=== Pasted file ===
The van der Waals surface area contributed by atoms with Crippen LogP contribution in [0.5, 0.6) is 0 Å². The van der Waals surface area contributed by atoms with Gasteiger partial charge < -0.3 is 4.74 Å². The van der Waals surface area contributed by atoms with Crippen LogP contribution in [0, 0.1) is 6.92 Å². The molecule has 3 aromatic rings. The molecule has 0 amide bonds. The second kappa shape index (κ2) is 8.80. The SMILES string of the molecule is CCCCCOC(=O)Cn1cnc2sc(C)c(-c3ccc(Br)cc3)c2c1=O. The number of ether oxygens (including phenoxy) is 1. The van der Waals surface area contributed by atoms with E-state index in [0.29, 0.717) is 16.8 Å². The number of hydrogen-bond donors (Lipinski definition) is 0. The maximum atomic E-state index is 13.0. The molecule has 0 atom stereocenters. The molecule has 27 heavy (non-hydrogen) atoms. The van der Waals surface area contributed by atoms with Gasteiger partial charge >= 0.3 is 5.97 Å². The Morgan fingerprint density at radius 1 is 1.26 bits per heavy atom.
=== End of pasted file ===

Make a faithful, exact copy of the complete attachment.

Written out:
The van der Waals surface area contributed by atoms with Crippen LogP contribution in [0.5, 0.6) is 0 Å². The van der Waals surface area contributed by atoms with Gasteiger partial charge < -0.3 is 4.74 Å². The van der Waals surface area contributed by atoms with Crippen LogP contribution in [0, 0.1) is 6.92 Å². The molecule has 3 aromatic rings. The molecule has 0 amide bonds. The second kappa shape index (κ2) is 8.80. The SMILES string of the molecule is CCCCCOC(=O)Cn1cnc2sc(C)c(-c3ccc(Br)cc3)c2c1=O. The number of ether oxygens (including phenoxy) is 1. The van der Waals surface area contributed by atoms with E-state index in [0.29, 0.717) is 16.8 Å². The number of hydrogen-bond donors (Lipinski definition) is 0. The maximum atomic E-state index is 13.0. The molecule has 0 atom stereocenters. The molecule has 27 heavy (non-hydrogen) atoms. The van der Waals surface area contributed by atoms with Gasteiger partial charge >= 0.3 is 5.97 Å². The Morgan fingerprint density at radius 1 is 1.26 bits per heavy atom.